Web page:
More and more people, including cancer patients, are finding pain relief and emotional calm by incorporating forms of integrative medicine into their lives.

Integrative medicine, a blend of complementary and lifestyle medicine, is often added to a comprehensive treatment plan alongside modern medical methods of diagnosis and treatment, said Eric Secor Jr., ND, PhD, LAc, associate medical director of integrative medicine at the Hartford HealthCare Cancer Institute.

According to a study published in the Journal of Integrative Complementary Medicine, about 87 percent of charts for patients being seen for chronic concerns mentioned non-vitamin, non-mineral dietary supplements. More than 88 percent had private or public insurance coverage.

The top diagnoses associated with integrative and lifestyle suggestions, Dr. Secor noted, include joint disorders, mental health (stress, anxiety), pain, fibromyalgia, neuropathic pain, muscular skeletal concerns, GI/abdominal, heart, headache, sleep disorders, diabetes, menopause symptoms and cancer.

Data from randomized controlled trials reviewed by teams at Memorial Sloan Kettering highlight the effect hypnosis, acupuncture and music therapy have on reducing pain. Mindfulness meditation, yoga, qigong and massage therapy can relieve anxiety and mood changes, which are commonly associated with pain in cancer patients, said Dr. Secor.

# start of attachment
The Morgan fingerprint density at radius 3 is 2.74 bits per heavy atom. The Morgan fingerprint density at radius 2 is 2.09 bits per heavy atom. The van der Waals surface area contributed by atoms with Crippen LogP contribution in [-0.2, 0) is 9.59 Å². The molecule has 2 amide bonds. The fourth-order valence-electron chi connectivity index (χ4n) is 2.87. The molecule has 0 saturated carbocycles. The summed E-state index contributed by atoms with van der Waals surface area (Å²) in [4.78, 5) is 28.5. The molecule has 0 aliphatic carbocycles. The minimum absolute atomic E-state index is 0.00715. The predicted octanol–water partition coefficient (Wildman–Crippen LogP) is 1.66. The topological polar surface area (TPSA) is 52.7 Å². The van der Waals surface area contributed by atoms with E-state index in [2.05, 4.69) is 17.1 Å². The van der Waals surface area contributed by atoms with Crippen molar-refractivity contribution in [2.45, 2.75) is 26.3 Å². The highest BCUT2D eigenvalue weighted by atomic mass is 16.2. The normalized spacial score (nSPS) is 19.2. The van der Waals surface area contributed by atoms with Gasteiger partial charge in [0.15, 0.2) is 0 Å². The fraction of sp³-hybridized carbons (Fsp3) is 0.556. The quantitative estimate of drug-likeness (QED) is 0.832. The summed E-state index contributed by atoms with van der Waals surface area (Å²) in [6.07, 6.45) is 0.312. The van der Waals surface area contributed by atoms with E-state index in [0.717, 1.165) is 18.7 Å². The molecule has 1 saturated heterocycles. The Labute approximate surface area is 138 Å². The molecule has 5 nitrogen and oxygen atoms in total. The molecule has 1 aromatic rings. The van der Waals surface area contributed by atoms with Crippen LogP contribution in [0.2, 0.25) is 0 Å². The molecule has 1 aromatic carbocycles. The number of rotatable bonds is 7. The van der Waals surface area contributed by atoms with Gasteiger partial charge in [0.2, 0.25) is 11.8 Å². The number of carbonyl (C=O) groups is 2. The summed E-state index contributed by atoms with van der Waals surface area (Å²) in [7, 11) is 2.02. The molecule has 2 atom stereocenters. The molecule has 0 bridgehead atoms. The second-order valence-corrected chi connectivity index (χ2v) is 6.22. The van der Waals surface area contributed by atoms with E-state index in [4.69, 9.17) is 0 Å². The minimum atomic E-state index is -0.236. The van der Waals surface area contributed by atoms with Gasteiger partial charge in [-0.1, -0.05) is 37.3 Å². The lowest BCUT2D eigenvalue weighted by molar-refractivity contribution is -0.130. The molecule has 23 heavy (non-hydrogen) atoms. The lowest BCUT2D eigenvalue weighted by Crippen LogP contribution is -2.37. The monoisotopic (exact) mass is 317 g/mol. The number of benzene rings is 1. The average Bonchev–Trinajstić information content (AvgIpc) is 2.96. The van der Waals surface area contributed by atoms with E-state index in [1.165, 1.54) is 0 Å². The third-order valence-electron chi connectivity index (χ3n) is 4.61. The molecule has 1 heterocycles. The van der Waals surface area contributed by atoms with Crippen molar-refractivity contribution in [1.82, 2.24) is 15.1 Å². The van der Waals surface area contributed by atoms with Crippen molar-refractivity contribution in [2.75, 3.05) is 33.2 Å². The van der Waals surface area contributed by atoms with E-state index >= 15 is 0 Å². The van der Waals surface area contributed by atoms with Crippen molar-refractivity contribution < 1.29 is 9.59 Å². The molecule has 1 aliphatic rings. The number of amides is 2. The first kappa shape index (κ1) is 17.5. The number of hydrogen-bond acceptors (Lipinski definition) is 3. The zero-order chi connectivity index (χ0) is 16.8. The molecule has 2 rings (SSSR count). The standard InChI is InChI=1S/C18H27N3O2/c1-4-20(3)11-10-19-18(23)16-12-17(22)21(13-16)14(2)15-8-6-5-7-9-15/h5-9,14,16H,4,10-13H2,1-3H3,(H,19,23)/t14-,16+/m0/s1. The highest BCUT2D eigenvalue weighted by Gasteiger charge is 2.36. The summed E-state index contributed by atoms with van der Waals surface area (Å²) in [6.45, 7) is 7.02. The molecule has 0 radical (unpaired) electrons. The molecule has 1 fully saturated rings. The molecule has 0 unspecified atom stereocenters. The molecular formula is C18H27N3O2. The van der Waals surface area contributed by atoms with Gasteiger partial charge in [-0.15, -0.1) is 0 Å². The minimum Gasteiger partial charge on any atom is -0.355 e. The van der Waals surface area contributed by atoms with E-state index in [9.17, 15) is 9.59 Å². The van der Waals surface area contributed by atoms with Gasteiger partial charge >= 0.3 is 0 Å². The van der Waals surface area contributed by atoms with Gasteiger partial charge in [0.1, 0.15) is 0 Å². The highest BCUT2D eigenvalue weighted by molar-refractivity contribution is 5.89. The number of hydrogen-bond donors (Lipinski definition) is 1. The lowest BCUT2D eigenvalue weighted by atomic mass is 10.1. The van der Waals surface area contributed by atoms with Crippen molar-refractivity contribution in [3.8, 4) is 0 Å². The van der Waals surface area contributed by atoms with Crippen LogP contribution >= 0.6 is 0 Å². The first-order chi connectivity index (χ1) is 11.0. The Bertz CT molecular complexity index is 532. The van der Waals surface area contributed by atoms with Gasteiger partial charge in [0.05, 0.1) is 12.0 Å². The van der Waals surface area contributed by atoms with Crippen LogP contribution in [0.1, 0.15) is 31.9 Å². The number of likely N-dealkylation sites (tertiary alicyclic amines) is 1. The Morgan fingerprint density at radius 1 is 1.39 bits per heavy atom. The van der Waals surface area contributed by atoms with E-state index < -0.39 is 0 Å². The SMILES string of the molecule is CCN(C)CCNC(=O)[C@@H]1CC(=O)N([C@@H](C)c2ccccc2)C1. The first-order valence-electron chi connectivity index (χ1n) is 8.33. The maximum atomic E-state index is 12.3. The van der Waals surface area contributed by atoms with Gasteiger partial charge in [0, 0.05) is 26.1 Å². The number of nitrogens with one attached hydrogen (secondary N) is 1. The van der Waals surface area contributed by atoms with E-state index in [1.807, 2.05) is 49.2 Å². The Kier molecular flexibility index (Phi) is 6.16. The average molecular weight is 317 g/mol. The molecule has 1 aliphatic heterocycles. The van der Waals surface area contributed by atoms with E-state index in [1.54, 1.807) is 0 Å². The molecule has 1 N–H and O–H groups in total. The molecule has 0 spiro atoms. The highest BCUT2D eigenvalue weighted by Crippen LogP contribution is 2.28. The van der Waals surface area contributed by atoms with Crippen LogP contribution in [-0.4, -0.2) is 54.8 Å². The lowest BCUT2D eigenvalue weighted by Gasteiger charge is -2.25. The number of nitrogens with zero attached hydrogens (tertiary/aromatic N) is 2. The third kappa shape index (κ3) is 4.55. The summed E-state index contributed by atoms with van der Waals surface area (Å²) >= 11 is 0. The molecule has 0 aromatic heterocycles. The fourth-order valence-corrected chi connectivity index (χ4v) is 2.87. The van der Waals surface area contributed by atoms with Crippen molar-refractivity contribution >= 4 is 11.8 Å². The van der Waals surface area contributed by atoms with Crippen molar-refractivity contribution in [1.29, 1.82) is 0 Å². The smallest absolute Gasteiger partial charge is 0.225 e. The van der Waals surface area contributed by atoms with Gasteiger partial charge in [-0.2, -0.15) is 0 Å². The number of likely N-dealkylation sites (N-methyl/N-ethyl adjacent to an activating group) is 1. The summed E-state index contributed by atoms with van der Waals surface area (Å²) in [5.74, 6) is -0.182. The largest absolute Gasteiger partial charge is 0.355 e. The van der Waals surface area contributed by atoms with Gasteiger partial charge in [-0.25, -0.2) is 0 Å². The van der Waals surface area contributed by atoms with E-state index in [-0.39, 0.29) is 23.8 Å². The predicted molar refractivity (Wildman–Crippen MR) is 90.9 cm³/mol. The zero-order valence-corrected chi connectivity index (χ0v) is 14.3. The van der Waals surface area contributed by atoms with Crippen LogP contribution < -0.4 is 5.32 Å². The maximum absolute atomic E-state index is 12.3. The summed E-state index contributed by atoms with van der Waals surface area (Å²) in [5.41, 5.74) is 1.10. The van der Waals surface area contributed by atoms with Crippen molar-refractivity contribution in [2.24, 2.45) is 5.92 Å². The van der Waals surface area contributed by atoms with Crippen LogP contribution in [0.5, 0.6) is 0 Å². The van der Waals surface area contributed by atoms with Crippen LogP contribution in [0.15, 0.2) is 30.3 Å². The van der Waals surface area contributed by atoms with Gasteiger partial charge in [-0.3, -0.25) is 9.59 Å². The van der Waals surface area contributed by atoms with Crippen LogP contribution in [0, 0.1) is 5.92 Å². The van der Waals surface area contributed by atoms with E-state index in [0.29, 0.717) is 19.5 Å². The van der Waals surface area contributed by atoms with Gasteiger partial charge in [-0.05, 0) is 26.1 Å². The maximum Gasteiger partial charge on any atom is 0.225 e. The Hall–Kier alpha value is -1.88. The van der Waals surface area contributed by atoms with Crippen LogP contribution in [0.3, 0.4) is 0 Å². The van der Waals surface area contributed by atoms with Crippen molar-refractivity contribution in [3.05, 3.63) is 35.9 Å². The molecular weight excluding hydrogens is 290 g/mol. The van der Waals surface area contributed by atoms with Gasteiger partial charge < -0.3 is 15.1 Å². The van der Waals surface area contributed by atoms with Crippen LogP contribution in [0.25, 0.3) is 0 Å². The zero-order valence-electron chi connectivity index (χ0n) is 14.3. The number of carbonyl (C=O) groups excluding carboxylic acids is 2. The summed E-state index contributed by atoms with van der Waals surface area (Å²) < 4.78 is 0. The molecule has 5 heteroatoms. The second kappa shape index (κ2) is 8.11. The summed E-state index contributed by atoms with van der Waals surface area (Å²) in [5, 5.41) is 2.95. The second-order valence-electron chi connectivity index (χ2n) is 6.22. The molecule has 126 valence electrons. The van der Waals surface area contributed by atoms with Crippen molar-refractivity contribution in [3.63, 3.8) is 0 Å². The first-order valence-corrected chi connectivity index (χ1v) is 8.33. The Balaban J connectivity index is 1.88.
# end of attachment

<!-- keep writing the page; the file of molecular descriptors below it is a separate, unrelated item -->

The Cancer Institute team taps integrative medicine modalities, in conjunction with the best treatments available, to maximize the body’s innate potential for self-healing, he said. The benefits of our services are a general sense of well-being, better sleep quality and increased range of motion, improved digestion, pain relief and relaxation.

“We are committed to providing the most appropriate and effective treatments for every person throughout the continuum of their cancer care,” Dr. Secor said.

Modalities offered at the Cancer Institute, most of which are free for patients and family members, include:

  • Reiki therapy. A form of energy therapy, this gentle, hands-on relaxation technique helps you feel calmer and more comfortable.
  • Therapeutic massage/reflexology. Techniques include Swedish, deep tissue, sports, manual lymph drainage, pregnancy, chair and cranial-sacral therapy.
  • Acupuncture. This is the process of applying tiny needles to specific points on the body to stimulate biochemical changes that can trigger the body’s natural healing abilities.
  • Art for Healing. Expressive art is a creative process used as a diversion to reduce stress and promote wellness. No art experience is required.

With the easing of COVID restrictions, the integrative medicine team at the Cancer Institute also hopes to offer various classes and education designed for cancer patients. These include expressive art, cancer wellness support, healthy cooking and eating, qigong, hypnosis, reiki, stress management, therapeutic touch, Tai Chi, Tibetan singing bowls and yoga.

Integrative medicine also fits into society’s greater appreciation of the core pillars of a healthy lifestyle, which include:

  1. Following a whole food, plant-dominant diet.
  2. Including physical activity.
  3. Getting restorative sleep.
  4. Managing stress.
  5. Avoiding risky substances.
  6. Maintaining positive social connections to improve longevity and quality of life.

For information about scheduling an integrative medicine appointment, email or call 860.972.4444.